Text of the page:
Perhaps no player infuriates Canadians and NHL fans alike than the London, ON native who once spurned not just an entire team but a province and culture as well.
June 22 marks the 20th anniversary of the dubious 1991 NHL draft that changed the face of the NHL forever. It ended so badly, that the team for which he never played ultimately got relocated to the United States.
Hence I write this article with a heavy heart in memorial.
Lindros, labeled "the Next One" was supposed to be exactly that. Only before he ever played a shift in the league, he made it quite CLEAR that he wanted no part of the NHL's smallest market. Nor would he ever embrace the overwhelming French culture that understandably was prevalent in the French province of Quebec.
And thus, on the team, the Quebec Nordiques.
Nordiques-pronounced in the singular as in the male first name, 'Jacques', and not 'Jac-que-S' is the very epitome of the French Nationalism that the province still tries to hold so dear even today amidst a changing Canadian landscape. It clashes with 'English Canada' that goes back to the very inception and thus, necessity of the province itself that many fought so hard to establish.
The name "Nordiques" means "Northmen" and given the NHL and its founding in Montreal, QC in 1917, or the countless players Canada has contributed to the game, it doesn't get more Northern oriented than that.
Now keep in mind that Lindros was only 18 at the time but he still should have known better.
Bad records lead to good draft picks
After being a very successful WHA team, after their inclusion in the NHL in 1979, the team continued to win until 1987-88. There, after a 32-43-5 record, the team that had made the playoffs each of the previous seven seasons finished last in the Adams division.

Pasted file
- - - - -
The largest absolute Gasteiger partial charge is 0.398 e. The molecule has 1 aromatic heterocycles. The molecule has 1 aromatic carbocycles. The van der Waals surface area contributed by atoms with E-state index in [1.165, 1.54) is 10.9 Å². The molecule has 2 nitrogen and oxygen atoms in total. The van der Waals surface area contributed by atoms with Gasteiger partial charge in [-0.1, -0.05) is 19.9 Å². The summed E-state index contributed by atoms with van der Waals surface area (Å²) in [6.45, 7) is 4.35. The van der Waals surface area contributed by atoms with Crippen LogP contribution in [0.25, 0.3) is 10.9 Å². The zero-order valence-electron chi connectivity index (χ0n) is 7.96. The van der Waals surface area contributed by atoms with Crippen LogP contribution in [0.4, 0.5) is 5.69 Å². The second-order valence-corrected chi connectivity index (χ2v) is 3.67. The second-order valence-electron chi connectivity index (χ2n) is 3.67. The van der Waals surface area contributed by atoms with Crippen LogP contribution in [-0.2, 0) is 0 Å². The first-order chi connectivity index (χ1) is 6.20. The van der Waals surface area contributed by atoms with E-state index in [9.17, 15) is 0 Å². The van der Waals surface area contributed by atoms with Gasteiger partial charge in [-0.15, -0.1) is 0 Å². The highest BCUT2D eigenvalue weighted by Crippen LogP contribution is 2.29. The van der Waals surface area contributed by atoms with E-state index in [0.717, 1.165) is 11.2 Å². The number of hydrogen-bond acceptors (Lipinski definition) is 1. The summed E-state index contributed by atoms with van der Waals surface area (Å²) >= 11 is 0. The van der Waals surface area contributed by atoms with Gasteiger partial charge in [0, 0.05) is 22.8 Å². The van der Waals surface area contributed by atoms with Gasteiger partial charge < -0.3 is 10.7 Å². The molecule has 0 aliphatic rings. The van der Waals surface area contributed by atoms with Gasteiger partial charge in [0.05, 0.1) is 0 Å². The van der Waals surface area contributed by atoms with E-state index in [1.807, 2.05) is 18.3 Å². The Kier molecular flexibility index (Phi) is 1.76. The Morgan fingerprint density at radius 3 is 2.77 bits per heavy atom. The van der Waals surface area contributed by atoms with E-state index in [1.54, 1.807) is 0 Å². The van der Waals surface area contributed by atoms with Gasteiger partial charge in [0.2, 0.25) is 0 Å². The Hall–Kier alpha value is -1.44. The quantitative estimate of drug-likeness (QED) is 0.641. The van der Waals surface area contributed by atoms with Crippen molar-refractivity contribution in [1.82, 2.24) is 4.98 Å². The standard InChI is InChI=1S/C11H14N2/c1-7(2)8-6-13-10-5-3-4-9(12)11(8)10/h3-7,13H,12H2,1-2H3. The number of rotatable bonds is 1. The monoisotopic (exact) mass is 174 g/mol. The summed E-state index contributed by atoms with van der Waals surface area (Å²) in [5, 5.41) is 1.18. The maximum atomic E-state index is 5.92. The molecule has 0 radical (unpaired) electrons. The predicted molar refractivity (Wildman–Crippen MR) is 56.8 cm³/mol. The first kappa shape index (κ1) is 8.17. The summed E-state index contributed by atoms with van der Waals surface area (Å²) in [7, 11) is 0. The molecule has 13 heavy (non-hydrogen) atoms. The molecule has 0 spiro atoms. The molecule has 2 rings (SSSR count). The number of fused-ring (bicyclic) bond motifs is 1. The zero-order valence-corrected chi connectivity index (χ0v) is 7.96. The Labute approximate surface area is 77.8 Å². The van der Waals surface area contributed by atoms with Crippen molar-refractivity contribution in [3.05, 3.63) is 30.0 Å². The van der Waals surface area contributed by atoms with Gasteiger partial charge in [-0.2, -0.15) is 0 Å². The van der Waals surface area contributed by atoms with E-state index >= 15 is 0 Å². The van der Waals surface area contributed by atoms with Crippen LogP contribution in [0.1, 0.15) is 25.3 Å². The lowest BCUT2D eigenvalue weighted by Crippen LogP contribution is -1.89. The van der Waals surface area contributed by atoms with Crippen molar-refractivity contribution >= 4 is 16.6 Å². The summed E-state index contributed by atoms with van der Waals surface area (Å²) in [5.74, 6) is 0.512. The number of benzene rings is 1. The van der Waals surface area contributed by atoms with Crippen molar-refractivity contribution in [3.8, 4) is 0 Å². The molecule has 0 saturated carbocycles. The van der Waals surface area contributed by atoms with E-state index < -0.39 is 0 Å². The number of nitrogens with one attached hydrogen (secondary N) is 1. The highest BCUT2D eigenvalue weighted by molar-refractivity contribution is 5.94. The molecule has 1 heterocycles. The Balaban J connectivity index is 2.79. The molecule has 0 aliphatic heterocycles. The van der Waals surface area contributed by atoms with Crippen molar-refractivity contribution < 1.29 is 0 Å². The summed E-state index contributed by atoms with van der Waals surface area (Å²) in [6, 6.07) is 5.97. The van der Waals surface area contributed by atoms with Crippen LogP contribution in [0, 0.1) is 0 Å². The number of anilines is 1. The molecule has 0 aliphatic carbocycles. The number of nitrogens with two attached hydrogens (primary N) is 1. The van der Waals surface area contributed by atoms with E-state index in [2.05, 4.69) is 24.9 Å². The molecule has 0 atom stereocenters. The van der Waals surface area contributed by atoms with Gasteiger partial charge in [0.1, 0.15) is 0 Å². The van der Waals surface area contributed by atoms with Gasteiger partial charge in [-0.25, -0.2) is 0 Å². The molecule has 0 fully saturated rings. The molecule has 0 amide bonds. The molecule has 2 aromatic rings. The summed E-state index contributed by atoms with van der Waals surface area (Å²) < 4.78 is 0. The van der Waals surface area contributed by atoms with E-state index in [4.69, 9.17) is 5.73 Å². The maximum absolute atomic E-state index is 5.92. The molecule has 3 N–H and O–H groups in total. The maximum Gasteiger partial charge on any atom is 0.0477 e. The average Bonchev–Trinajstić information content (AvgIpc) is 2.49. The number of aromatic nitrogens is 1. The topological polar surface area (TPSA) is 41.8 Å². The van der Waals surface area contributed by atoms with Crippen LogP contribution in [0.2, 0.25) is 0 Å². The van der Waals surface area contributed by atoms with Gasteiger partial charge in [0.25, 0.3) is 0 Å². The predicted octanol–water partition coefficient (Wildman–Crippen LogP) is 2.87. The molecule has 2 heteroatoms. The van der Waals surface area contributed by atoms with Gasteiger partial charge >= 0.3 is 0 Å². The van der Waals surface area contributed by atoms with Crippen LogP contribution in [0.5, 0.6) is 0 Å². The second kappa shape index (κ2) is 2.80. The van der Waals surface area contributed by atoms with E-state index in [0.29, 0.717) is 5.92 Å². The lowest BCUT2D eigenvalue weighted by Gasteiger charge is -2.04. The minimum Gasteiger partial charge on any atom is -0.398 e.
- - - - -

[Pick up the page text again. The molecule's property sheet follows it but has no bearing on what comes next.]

For their trouble, and a record they truly earned, they had two first round draft picks. Only it wasn't #9 overall, Bryan Fogarty that everyone remembers which started the turnaround, it was the second, #15, Joe Sakic, an 18 year old playing for the Swift Current Broncos of the WHL.
Typical of the era, and the scoring prowess that it inspired, Sakic did not disappoint scoring 78 goals and 82 assists in only 64 games for a total of 160 points. Given Fogarty's mediocre stats , especially compared to Sakic's, its a wonder how he ever got drafted over Sakic in the first place. It is likely Nationalism once again played a role as Fogarty was a Montreal native.
Consider Sakic to be the loyal Nordique, one that was everything Lindros could have been, and was supposed to be, had he not forced his way out of town before it ever began.
If 1987 was the beginning, the team only continued to build through the next draft, selecting value picks all across the board. From 7th round steal Valeri Kamensky, 200 career goals, 301 assists, to 12th round find Claude Lapointe, 127G, 178A, who went on to have a typical NHL career of 16 years. Finally, the team capped it off with 1st round pick (3rd overall) Curtis Leschyshyn who turned out to be a respectable veteran with a long career.
1989 continued the trend as top overall pick and future Hall of Famer, Mats Sundin, of Sweden (who's still in the league is a testament to his greatness) was selected as a result of the team's franchise-low 12-61-7 record. Keep in mind that all these years the team had finished dead last in the Adam's division.
While Sundin lasted only a few years in Quebec, an eventual trade with Toronto landed Wendell Clark who would be flipped prior to the 1995 season for tough guy Claude Lemieux who would go on to win a Cup in the team's first year in Colorado after the move.
Their second round pick, Adam Foote, still plays in the NHL and in fact, returned to the team after spending a few years in Columbus before realizing the error of his ways.
1990 was another turning point for the franchise as the team added #1 overall draft pick Owen Nolan to the roster (a testament to their ineptitude).
While this border-line Hall of Famer (late career journeyman) panned out, it wasn't until the 1995 trade, just before their final season in Quebec, to San Jose for one of the best names in hockey, Sandis Ozolinch, that the team was able to acquire depth that would propel them to their forthcoming Cup run.